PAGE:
15 Points to Consider – February

Jeff Angus




This week I discuss the Zach Bogosian trade rumors, players to look at for next season, and a late season fantasy hockey strategy to employ.


1. Looking to make a push during the final 20 games of the season in your fantasy hockey pool? Try the following strategy on for size. Take a look at the rosters of teams who are either out of contention or headed in that direction. Decide who will be traded at the deadline – keep in mind a few things about these players, especially what position and role they play with the club. Now look to the AHL roster of that team, and see who could potentially be called up as a replacement.


Teams out of contention will give prospects and young players long leashes to develop/make mistakes without worry of being demoted. A great example of this is Bobby Butler in Ottawa. The former NCAA scoring sensation Butler was pointless and minus-11 in his first nine NHL games. If he struggled like that on a playoff club, odds are he wouldn't have made it past game four or five. However, he has recorded consecutive two-point games (and he scored as I wrote this on Friday evening) and should stick on the roster for the rest of the season.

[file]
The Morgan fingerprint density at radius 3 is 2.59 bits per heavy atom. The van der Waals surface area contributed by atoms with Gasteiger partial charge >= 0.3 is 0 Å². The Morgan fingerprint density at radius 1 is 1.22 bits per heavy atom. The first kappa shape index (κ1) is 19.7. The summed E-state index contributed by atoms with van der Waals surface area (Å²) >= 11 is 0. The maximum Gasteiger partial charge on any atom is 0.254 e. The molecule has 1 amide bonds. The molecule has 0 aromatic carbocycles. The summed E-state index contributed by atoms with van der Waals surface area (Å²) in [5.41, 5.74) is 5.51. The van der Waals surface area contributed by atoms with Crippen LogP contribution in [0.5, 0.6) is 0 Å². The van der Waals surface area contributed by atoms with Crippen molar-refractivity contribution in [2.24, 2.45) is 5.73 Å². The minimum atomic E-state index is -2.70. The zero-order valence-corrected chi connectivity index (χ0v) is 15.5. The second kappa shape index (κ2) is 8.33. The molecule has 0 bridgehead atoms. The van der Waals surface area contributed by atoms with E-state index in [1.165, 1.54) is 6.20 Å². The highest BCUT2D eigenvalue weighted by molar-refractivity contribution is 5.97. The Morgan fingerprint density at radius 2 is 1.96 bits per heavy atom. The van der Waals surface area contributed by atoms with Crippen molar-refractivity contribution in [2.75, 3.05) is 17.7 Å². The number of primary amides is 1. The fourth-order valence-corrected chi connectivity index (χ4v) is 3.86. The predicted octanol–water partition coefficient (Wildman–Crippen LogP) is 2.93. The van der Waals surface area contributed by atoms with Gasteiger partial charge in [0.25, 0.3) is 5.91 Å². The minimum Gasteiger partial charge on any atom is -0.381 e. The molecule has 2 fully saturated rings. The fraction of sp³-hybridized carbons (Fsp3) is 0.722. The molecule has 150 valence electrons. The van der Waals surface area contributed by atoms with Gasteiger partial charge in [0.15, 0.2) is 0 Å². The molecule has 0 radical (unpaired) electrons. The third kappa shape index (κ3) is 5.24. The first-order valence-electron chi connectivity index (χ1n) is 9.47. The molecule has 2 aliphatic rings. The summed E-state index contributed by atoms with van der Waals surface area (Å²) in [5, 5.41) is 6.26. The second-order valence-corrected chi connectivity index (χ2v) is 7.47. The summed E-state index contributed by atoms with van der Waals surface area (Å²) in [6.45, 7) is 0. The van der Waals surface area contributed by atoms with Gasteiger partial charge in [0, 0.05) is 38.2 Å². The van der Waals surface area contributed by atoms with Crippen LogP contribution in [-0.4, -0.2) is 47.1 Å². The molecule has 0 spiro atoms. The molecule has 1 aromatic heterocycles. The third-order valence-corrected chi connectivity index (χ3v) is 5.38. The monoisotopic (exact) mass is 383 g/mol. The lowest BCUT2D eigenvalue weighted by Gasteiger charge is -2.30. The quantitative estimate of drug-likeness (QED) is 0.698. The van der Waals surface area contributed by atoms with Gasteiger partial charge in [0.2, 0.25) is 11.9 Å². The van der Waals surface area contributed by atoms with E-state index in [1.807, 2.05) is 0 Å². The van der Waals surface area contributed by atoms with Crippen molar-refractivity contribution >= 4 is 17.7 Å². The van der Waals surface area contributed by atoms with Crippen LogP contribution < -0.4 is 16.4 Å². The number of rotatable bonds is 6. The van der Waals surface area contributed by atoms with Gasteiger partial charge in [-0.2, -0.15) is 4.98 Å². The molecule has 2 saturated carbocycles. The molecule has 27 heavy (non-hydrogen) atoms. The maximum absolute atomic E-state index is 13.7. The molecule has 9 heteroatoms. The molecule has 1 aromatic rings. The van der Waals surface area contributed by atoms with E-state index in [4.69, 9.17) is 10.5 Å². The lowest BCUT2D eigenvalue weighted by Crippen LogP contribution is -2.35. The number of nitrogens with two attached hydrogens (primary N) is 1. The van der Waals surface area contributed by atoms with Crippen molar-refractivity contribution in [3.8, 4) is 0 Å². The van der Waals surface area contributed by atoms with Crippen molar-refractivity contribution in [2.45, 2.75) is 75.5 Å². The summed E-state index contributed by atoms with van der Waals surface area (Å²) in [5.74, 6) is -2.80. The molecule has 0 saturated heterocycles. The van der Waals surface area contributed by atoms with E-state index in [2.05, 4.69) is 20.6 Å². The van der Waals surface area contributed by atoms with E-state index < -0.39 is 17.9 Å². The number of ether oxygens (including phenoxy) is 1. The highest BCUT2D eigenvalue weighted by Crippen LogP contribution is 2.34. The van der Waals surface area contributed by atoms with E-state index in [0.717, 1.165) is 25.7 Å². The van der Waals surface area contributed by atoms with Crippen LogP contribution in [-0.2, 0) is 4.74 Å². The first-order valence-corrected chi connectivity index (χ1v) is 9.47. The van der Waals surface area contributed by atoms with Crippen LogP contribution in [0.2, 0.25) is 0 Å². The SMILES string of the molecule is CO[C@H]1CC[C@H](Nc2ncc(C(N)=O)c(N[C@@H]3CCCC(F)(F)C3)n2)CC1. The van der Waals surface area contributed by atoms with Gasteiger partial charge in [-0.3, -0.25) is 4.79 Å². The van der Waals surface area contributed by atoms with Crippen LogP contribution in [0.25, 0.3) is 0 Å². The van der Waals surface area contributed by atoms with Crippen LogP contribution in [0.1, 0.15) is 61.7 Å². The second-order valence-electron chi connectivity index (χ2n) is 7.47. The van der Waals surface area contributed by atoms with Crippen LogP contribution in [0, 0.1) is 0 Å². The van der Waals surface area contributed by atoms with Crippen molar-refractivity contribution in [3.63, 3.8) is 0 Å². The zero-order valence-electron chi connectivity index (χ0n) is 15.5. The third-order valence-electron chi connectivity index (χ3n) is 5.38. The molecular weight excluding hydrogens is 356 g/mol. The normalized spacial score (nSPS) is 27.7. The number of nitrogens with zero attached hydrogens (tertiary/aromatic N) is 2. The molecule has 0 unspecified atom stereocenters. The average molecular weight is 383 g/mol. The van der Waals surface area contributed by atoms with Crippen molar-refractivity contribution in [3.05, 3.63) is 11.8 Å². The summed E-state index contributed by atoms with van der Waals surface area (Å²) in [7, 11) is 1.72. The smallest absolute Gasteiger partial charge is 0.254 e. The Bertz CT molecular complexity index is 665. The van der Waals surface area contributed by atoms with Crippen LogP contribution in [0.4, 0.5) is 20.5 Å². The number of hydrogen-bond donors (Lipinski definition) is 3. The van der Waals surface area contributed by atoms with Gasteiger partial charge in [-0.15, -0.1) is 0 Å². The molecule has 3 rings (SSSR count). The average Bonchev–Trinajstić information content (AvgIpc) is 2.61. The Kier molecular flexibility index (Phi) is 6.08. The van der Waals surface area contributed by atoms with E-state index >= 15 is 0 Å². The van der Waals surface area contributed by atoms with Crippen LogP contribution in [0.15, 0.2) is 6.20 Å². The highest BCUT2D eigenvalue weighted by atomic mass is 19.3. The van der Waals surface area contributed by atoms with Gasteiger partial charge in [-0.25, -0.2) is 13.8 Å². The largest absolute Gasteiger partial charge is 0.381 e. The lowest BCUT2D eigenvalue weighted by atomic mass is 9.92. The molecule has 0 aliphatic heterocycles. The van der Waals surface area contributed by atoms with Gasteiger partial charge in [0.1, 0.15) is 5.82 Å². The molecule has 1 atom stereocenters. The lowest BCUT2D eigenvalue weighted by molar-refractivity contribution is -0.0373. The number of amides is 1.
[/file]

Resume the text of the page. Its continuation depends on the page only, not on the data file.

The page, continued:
One more name to keep in mind (not so much a prospect) is Tom Wandell. Jamie Benn is still on the IR, and the likelihood of a Brad Richards trade increases dramatically with each Dallas loss.


2. I made this point in my previous column – how much of an impact on player development does winning and losing have? A considerable one, I believe. Any Dustin Penner/Ales Hemsky trade, even if for great picks and/or prospects, wouldn't do Edmonton any good. Having a rich prospect cupboard means nothing if you can't support it with veteran talent and leadership. Edmonton is about two years, three or four defensemen, and a goalie away from being a playoff club. Instead of taking one step back and potentially two forward, I'd advise taking one forward without going back at all. Get some stable, reliable veterans on the back end and up the middle. After Shawn Horcoff, the Oilers are an embarrassment at center in the defensive zone and on the draw.


Jordan Eberle, Taylor Hall, and Magnus Paajarvi have all had pretty good rookie campaigns, all things considered. It is time to insulate them, not expose them for another season.


3. Travis Hamonic has quietly been one of the best rookie defensemen in the league. He is anchoring New York's top pairing with Andrew MacDonald, and the offense only took 10 or 15 games to appear. Hamonic isn't a great puck mover, but he is adequate. His fantasy value will come from his heavy, accurate slap shot, and his physical edge. Once Mark Streit returns to the lineup (which may be in a few weeks), I foresee a Hamonic-Streit pairing on the top power play unit. With an elite playmaker like Streit alongside him, Hamonic's fantasy upside may increase